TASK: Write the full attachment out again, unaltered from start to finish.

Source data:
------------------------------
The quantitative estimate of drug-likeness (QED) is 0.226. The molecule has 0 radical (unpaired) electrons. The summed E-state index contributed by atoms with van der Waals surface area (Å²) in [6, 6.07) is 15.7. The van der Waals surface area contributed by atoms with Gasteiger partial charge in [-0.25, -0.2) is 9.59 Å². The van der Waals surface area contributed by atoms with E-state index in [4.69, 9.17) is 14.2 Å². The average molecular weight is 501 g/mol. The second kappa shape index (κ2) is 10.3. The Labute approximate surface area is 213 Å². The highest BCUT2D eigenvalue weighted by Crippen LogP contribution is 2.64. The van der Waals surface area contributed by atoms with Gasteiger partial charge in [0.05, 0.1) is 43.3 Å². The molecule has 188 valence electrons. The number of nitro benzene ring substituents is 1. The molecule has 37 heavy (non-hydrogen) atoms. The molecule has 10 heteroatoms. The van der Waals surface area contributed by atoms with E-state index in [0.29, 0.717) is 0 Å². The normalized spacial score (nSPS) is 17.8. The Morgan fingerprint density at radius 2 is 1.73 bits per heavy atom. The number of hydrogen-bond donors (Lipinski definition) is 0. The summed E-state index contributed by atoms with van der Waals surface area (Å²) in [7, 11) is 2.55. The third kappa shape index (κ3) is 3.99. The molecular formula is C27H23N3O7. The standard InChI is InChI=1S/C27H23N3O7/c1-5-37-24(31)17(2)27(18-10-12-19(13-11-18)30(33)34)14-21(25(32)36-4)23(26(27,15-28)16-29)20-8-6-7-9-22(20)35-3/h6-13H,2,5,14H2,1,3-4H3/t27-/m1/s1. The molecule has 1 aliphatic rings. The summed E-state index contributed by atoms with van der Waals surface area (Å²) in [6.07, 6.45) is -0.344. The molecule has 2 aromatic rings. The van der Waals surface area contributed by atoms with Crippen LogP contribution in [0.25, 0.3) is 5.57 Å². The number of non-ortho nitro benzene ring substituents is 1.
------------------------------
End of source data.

The quantitative estimate of drug-likeness (QED) is 0.226. The molecule has 0 radical (unpaired) electrons. The summed E-state index contributed by atoms with van der Waals surface area (Å²) in [6, 6.07) is 15.7. The van der Waals surface area contributed by atoms with Gasteiger partial charge in [-0.25, -0.2) is 9.59 Å². The van der Waals surface area contributed by atoms with E-state index in [4.69, 9.17) is 14.2 Å². The average molecular weight is 501 g/mol. The second kappa shape index (κ2) is 10.3. The Labute approximate surface area is 213 Å². The highest BCUT2D eigenvalue weighted by Crippen LogP contribution is 2.64. The van der Waals surface area contributed by atoms with Gasteiger partial charge in [0.05, 0.1) is 43.3 Å². The molecule has 188 valence electrons. The number of nitro benzene ring substituents is 1. The molecule has 37 heavy (non-hydrogen) atoms. The molecule has 10 heteroatoms. The van der Waals surface area contributed by atoms with E-state index in [0.29, 0.717) is 0 Å². The normalized spacial score (nSPS) is 17.8. The Morgan fingerprint density at radius 2 is 1.73 bits per heavy atom. The number of hydrogen-bond donors (Lipinski definition) is 0. The summed E-state index contributed by atoms with van der Waals surface area (Å²) in [7, 11) is 2.55. The third kappa shape index (κ3) is 3.99. The molecular formula is C27H23N3O7. The standard InChI is InChI=1S/C27H23N3O7/c1-5-37-24(31)17(2)27(18-10-12-19(13-11-18)30(33)34)14-21(25(32)36-4)23(26(27,15-28)16-29)20-8-6-7-9-22(20)35-3/h6-13H,2,5,14H2,1,3-4H3/t27-/m1/s1. The molecule has 1 aliphatic rings. The summed E-state index contributed by atoms with van der Waals surface area (Å²) in [6.07, 6.45) is -0.344. The molecule has 2 aromatic rings. The van der Waals surface area contributed by atoms with Crippen LogP contribution in [0.25, 0.3) is 5.57 Å². The number of non-ortho nitro benzene ring substituents is 1.